12. See, e.g., Moore v. Dempsy, 261 U.S. 86 (1923); Powell v. Alabama, 287 U.S. 45 (1932).
13. Nixon v. Herndon, 27 U.S. 536 (1927); Nixon v. Condon, 286 U.S. 73 (1932).
14. See Ozawa v. United States, 260 U.S. 178 (1922); United States v. Thind, 261 U.S. 204 (1923).
15. See Gong Lum v. Rice, 275 U.S. 78 (1927) but see, also, Missouri ex rel. Gaines v. Canada, 305 U.S. 337 (1938) (holding a whites-only, state-run law school had to admit a black student as there was no separate blacks-only law school in the state).
16. McCurdy v. United States, 246 U.S. 263 (1918); The Duncan Townsite Co. v. Lane, 245 U.S. 308 (1917).
17. Bethlehem Steel Co. v. United States, 246 U.S. 523 (1918).
18. Board of Trade of Chicago v. United States, 246 U.S. 231 (1918).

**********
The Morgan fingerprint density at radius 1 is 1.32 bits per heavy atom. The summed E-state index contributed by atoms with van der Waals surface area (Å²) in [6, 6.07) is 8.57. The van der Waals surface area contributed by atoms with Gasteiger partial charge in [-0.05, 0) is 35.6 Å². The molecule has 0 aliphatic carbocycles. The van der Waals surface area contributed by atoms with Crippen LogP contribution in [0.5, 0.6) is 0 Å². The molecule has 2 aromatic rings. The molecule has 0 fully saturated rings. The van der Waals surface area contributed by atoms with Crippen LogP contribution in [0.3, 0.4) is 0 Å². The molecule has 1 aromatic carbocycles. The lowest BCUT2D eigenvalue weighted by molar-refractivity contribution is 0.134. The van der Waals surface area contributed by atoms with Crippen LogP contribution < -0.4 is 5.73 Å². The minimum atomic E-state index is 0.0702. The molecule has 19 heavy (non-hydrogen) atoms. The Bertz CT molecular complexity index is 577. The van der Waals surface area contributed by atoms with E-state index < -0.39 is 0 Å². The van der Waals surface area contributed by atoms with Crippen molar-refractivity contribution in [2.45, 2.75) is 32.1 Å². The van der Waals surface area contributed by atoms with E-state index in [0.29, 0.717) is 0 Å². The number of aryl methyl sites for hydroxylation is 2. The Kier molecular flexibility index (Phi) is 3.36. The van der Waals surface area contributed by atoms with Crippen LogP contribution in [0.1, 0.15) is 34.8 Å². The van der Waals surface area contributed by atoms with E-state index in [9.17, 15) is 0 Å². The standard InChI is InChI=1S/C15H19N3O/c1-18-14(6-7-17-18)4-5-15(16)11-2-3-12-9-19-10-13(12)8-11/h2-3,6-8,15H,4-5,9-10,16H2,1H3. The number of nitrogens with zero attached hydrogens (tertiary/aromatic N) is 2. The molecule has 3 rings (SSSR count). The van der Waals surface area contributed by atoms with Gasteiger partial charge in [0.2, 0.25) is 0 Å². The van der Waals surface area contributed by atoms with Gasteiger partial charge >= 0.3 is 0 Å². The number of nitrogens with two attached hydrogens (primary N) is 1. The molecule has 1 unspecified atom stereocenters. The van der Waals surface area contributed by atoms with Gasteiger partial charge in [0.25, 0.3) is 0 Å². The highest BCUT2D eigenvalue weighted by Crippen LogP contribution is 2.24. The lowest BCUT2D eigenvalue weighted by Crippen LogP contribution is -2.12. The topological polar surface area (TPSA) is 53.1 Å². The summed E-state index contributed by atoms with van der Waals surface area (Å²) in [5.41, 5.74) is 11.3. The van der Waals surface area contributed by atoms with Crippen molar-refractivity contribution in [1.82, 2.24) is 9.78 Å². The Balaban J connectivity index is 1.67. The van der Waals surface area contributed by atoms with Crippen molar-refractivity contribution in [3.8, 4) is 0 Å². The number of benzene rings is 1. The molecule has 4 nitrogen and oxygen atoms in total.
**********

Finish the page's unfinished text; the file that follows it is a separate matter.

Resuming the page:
19. Bilby v. Stewart, 246 U.S. 255 (1918).
20. United States v. Ness, 245 U.S. 319 (1917).
21. Egan v. McDonald, 246 U.S. 227 (1918); Sears v. City of Akron, 246 U.S. 242 (1918).
22. Schaefer v. United States, 251 U.S. 466 (1920) (concurring in part, dissenting in part).
23. See Bruce A. Murphy, The Brandeis-Frankfurter Connection: The Secret Activity of Two Supreme Court Justices (New York: Oxford University Press, 1982) (critiquing the scale of Brandeis’s extrajudicial activities during his time on the bench).
24. See, Melvin I. Urofsky and David W. Levy, eds., The Family Letters of Louis D. Brandeis (Norman, OK: University of Nebraska Press, 2002), 249, n. 1.
25. Urofsky, Brandeis: A Life, 479.
26. Urofsky, Brandeis: A Life, 388.